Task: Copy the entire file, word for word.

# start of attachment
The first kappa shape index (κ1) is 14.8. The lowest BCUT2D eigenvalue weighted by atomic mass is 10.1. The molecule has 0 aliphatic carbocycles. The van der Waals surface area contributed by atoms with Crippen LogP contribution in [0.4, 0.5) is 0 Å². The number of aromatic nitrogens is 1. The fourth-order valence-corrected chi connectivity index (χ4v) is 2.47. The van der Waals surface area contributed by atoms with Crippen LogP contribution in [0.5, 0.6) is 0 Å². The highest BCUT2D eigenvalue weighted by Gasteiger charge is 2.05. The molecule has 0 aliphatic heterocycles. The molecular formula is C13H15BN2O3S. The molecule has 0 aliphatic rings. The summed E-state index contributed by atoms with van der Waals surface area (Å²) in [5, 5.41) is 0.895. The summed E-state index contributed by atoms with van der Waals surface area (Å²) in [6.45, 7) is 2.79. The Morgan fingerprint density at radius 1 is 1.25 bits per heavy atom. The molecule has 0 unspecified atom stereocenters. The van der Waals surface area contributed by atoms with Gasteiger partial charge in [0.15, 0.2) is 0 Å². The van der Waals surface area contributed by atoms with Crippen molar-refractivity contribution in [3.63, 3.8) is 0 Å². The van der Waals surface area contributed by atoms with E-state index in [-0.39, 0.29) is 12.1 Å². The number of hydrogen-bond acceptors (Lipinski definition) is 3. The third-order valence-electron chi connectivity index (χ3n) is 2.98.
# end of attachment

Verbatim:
The first kappa shape index (κ1) is 14.8. The lowest BCUT2D eigenvalue weighted by atomic mass is 10.1. The molecule has 0 aliphatic carbocycles. The van der Waals surface area contributed by atoms with Crippen LogP contribution in [0.4, 0.5) is 0 Å². The number of aromatic nitrogens is 1. The fourth-order valence-corrected chi connectivity index (χ4v) is 2.47. The van der Waals surface area contributed by atoms with Crippen LogP contribution in [0.5, 0.6) is 0 Å². The highest BCUT2D eigenvalue weighted by Gasteiger charge is 2.05. The molecule has 0 aliphatic heterocycles. The molecular formula is C13H15BN2O3S. The molecule has 0 aliphatic rings. The summed E-state index contributed by atoms with van der Waals surface area (Å²) in [5, 5.41) is 0.895. The summed E-state index contributed by atoms with van der Waals surface area (Å²) in [6.45, 7) is 2.79. The Morgan fingerprint density at radius 1 is 1.25 bits per heavy atom. The molecule has 0 unspecified atom stereocenters. The van der Waals surface area contributed by atoms with Gasteiger partial charge in [0.15, 0.2) is 0 Å². The van der Waals surface area contributed by atoms with Crippen molar-refractivity contribution in [3.63, 3.8) is 0 Å². The van der Waals surface area contributed by atoms with E-state index in [-0.39, 0.29) is 12.1 Å². The number of hydrogen-bond acceptors (Lipinski definition) is 3. The third-order valence-electron chi connectivity index (χ3n) is 2.98.